8 devastating breakup mementos from the Museum of Broken Relationships

8 devastating breakup mementos from the Museum of Broken Relationships

In the early aughts, Dražen Grubišić and Olinka Vištica sat together at their kitchen table, as they’d done almost every night for the past four years. But this time was different—they were breaking up.

As they trudged through the motions of dividing up their stuff and moving out of their shared home in Zagreb, Croatia, they realized there were some mementos that couldn’t be split in two. Like Honey Bunny, a wind-up toy bunny they brought with them when they were unable to travel together and posed in photos to send to each other.

Grubišić says that most magazines gave horrifying advice about burning the objects and inviting friends to watch, but they wanted to find a nicer way to let go while simultaneously preserving Honey Bunny’s significance, so they founded the Museum of Broken Relationships.

Brokenships, as it’s colloquially named, has become one of the most visited museums in Croatia. Its collection has grown to include over 4,000 pieces and stories from all over the world, ranging from a child’s love letter written while fleeing Sarajevo to an empty bag of fortune cookies attached to a Starbucks cup. Each item is accompanied by an anonymous, unedited letter of origin written by its donor explaining its significance.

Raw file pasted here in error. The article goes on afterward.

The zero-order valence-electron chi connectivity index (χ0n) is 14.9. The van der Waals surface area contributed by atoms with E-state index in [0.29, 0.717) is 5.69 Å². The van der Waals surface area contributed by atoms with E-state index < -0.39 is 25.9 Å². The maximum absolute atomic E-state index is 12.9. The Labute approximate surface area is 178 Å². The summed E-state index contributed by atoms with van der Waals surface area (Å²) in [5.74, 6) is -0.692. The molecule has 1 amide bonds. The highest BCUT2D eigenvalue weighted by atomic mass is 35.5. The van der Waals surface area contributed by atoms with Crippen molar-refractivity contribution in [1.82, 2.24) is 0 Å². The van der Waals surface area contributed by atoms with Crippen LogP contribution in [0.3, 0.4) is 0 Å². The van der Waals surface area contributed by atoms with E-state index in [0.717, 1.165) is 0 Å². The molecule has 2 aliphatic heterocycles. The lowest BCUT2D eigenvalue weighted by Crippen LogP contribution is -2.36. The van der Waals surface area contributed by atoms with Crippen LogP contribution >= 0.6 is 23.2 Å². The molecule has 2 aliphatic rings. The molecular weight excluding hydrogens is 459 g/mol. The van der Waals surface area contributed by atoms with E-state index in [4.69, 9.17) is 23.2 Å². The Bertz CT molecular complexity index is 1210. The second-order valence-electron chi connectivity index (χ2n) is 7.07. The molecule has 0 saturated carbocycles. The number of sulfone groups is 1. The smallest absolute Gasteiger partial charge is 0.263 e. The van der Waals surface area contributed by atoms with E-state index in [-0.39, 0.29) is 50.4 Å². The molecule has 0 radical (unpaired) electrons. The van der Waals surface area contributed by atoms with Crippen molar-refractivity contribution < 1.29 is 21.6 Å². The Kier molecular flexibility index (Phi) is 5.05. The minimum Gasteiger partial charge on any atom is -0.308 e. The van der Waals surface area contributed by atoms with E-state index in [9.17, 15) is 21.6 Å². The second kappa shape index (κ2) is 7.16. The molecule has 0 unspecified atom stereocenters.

The museum has a permanent home in Zagreb, but a touring version of the show has visited 53 locations worldwide, including Toronto. The exhibition is on at the Harbourfront Centre until September 8 as part of Brave Festival. Here’s a look at some of the items on display, along with their stories as told by the uncoupled (consciously or otherwise).

“It was one of those ‘love at first sight’ type situations that I only thought existed in the movies. It was the first day of class—I had just moved to a new city to start grad school and I was feeling pretty anxious. But then he walked in, and nothing else really mattered after that. Luckily, he felt the same way and we began dating pretty quickly. It was a storybook romance. He was my soul mate, the love of my life, my best friend. But fairy tales aren’t real and he broke up with me after seven months of dating.